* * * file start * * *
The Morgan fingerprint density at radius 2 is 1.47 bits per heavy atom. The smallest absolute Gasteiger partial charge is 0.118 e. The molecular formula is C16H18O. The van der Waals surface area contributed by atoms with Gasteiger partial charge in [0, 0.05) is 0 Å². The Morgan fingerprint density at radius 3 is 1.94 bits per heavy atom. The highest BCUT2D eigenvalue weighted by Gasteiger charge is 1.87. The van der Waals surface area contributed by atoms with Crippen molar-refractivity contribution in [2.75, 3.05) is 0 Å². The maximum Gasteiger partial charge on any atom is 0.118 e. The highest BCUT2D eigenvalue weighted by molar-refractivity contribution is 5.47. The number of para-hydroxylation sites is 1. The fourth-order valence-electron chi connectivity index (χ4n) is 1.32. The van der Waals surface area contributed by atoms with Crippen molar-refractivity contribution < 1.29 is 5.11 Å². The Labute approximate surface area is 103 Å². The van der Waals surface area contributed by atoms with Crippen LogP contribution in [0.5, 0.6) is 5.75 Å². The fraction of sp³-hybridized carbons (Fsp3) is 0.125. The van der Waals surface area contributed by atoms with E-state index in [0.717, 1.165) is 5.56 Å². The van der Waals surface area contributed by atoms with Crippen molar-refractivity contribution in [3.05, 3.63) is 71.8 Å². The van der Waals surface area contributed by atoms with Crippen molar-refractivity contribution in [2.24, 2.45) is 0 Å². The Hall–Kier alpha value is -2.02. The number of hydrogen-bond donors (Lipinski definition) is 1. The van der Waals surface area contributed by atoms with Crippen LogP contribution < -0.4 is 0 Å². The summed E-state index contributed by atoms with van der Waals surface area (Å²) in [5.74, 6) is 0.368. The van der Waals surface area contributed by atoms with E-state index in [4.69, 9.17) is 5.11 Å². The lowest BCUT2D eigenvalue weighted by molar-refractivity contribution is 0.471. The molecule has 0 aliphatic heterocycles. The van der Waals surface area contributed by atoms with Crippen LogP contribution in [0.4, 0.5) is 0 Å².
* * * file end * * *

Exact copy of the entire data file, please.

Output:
The Morgan fingerprint density at radius 2 is 1.47 bits per heavy atom. The smallest absolute Gasteiger partial charge is 0.118 e. The molecular formula is C16H18O. The van der Waals surface area contributed by atoms with Gasteiger partial charge in [0, 0.05) is 0 Å². The Morgan fingerprint density at radius 3 is 1.94 bits per heavy atom. The highest BCUT2D eigenvalue weighted by Gasteiger charge is 1.87. The van der Waals surface area contributed by atoms with Crippen molar-refractivity contribution in [2.75, 3.05) is 0 Å². The maximum Gasteiger partial charge on any atom is 0.118 e. The highest BCUT2D eigenvalue weighted by molar-refractivity contribution is 5.47. The number of para-hydroxylation sites is 1. The fourth-order valence-electron chi connectivity index (χ4n) is 1.32. The van der Waals surface area contributed by atoms with Crippen molar-refractivity contribution < 1.29 is 5.11 Å². The Labute approximate surface area is 103 Å². The van der Waals surface area contributed by atoms with Crippen LogP contribution in [0.5, 0.6) is 5.75 Å². The fraction of sp³-hybridized carbons (Fsp3) is 0.125. The van der Waals surface area contributed by atoms with E-state index in [0.717, 1.165) is 5.56 Å². The van der Waals surface area contributed by atoms with Crippen molar-refractivity contribution in [3.05, 3.63) is 71.8 Å². The van der Waals surface area contributed by atoms with Crippen molar-refractivity contribution in [2.24, 2.45) is 0 Å². The Hall–Kier alpha value is -2.02. The number of hydrogen-bond donors (Lipinski definition) is 1. The van der Waals surface area contributed by atoms with Crippen LogP contribution < -0.4 is 0 Å². The summed E-state index contributed by atoms with van der Waals surface area (Å²) in [5.74, 6) is 0.368. The van der Waals surface area contributed by atoms with E-state index in [4.69, 9.17) is 5.11 Å². The lowest BCUT2D eigenvalue weighted by molar-refractivity contribution is 0.471. The molecule has 0 aliphatic heterocycles. The van der Waals surface area contributed by atoms with Crippen LogP contribution in [0.4, 0.5) is 0 Å².